COLUMBUS - Beginning on Monday, May 22, and continuing through Sunday, June 4, travelers can expect increased law enforcement presence on Cherokee County roadways as the Cherokee County Sheriff’s Office joins 160 other law enforcement agencies in aggressively enforcing Kansas occupant restraint and other traffic laws as part of the 2017 Kansas Click It or Ticket campaign. This activity is supported by a grant from the Kansas Department of Transportation (KDOT). Enforcement will occur around the clock. Officers will be especially vigilant at night because seatbelt use diminishes after nightfall, meaning the likelihood of unrestrained crash injuries and deaths soars during those hours.
Drivers can expect strict enforcement of both the Kansas Safety Belt Use Act and the Kansas Child Passenger Safety Act. These statutes require that all vehicle occupants must be appropriately restrained. Law enforcement officers can stop vehicles and issue tickets when they observe front seat occupants, teens in any seat position, or children under the age of 14, riding without being properly restrained. Occupants, ages 14 and over, are cited individually. In the event that a passenger under the age of 14 is observed to be unrestrained the driver will be cited. The fine for an adult seat belt violation is $10 (no court costs). The fine for a youth (14-17) violation is $60 (no court costs), while the fine for a child (0-13) restraint violation is $60 + a court cost charge of as much as $108.
Children under the age of four must be correctly secured in an approved child safety seat. Children, ages four through seven, must be securely belted into an approved booster seat unless taller than 4 feet 9 inches or heavier than 80 pounds, in which case, the booster may be removed and the child belted in without it. Children, ages eight through 13 must be safety-belted. In addition, the act prohibits persons under the age of 14 from riding in any part of a vehicle not intended for carrying passengers, such as a pickup bed.
The aim of Click It or Ticket is simple: to drastically reduce the number of preventable deaths and injuries that occur when unbelted drivers and passengers are involved in traffic crashes. According to KDOT, 93 percent of crash occupants who suffer no injuries of any kind are belted in. So, in general, unrestrained occupants who are involved in a crash have, at most, only about a seven percent chance of emerging unscathed, not suffering some degree of injury. While seat belts may not always protect from serious or fatal injury, certainly no other piece of equipment within the vehicle provides more protection.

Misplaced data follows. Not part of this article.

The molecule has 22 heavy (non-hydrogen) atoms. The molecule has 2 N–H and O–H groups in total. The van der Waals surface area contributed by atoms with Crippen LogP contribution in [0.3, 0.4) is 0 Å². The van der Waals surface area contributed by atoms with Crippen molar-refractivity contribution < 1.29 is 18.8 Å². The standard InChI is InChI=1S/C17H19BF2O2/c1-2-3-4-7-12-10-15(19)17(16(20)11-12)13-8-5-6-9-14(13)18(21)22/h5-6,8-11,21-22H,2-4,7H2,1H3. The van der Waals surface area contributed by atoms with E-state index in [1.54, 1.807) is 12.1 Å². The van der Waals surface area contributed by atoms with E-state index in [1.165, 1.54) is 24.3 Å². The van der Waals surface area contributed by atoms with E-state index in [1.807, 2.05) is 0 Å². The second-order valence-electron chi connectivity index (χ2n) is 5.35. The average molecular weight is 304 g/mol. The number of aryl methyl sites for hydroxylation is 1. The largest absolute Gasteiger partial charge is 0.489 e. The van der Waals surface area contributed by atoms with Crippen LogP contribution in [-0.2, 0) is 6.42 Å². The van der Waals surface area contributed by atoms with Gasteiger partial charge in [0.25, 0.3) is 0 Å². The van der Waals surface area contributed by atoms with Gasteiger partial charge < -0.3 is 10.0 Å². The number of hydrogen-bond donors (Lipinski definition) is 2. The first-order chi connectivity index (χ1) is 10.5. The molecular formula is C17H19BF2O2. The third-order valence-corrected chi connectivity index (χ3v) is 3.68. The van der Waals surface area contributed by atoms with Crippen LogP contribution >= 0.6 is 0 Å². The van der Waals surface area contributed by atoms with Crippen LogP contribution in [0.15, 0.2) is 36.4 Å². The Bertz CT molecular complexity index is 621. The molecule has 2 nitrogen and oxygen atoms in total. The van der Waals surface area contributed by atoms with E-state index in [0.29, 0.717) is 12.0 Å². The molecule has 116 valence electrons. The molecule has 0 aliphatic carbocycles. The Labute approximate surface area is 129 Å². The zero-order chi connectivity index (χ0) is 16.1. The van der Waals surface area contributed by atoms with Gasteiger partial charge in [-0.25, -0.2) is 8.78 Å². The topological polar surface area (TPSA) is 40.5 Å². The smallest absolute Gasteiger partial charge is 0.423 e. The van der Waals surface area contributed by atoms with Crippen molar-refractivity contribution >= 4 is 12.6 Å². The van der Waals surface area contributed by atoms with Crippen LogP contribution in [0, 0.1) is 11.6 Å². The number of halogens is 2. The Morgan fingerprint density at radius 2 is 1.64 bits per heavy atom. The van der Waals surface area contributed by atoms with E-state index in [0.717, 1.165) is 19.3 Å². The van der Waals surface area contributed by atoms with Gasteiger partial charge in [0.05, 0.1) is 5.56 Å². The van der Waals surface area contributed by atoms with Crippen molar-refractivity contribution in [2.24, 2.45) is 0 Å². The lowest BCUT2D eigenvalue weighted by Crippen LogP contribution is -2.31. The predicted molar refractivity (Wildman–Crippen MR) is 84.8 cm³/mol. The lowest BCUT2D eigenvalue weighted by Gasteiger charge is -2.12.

Kansas’ overall adult seat belt compliance rate is 87 percent and ranges, by county, from 61 percent to 96 percent, with occupants in rural counties generally less likely to buckle up than those in urban counties. According to KDOT, this rural-urban difference in seat belt rates is especially problematic because rural roadway conditions are, in general, less forgiving than those in urban areas and the consequences of driver misjudgment – such as unsafe speed and failure to buckle up – are likely to be more severe. Picture, for example, two lanes, narrow shoulders, ditches on both sides, and random culverts waiting to snag vehicles leaving the roadway. Or, consider the rollover crash, which is so much more prevalent on rural roadways than city streets. One of the grimmest duties a law enforcement officer is called upon to perform is to work a crash where an unrestrained occupant is partially or completely ejected, and then crushed by the rolling vehicle. It is easy to see why fully two-thirds of Kansas’ fatality crashes occur on rural roadways even though they see only one-third of all crashes.
Kansans like to see their state as one which protects children, and it does well with its youngest ones, those aged 0-4, who are buckled in to child safety seats at the rate of 97 percent. However, the percentage of properly restrained 5 to 13-year olds is only 84 percent. Moreover, seven out of ten times when drivers, themselves, are unbelted, their child passengers are also unsecured.
In announcing the campaign, Sheriff David Groves wishes to remind residents that by not buckling up themselves, or requiring their passengers to buckle up, they are, in effect, promising themselves and those passengers, along with family and friends not present, that no circumstance will arise that will ultimately trigger seat belt activation, whether it be due to distraction, sleepiness, kids fighting in the back seat, etc. either in their vehicle or in all the vehicles they meet on the road.
“The Cherokee County Sheriff’s Office is committed to working hard to keep the motorists on our roadways safe, and in an effort to do so, we will be engaged in this enforcement campaign, but will also be watching for other traffic infractions – such as speeding and texting while driving – which make the need for occupant restraint so necessary,” said Sheriff Groves.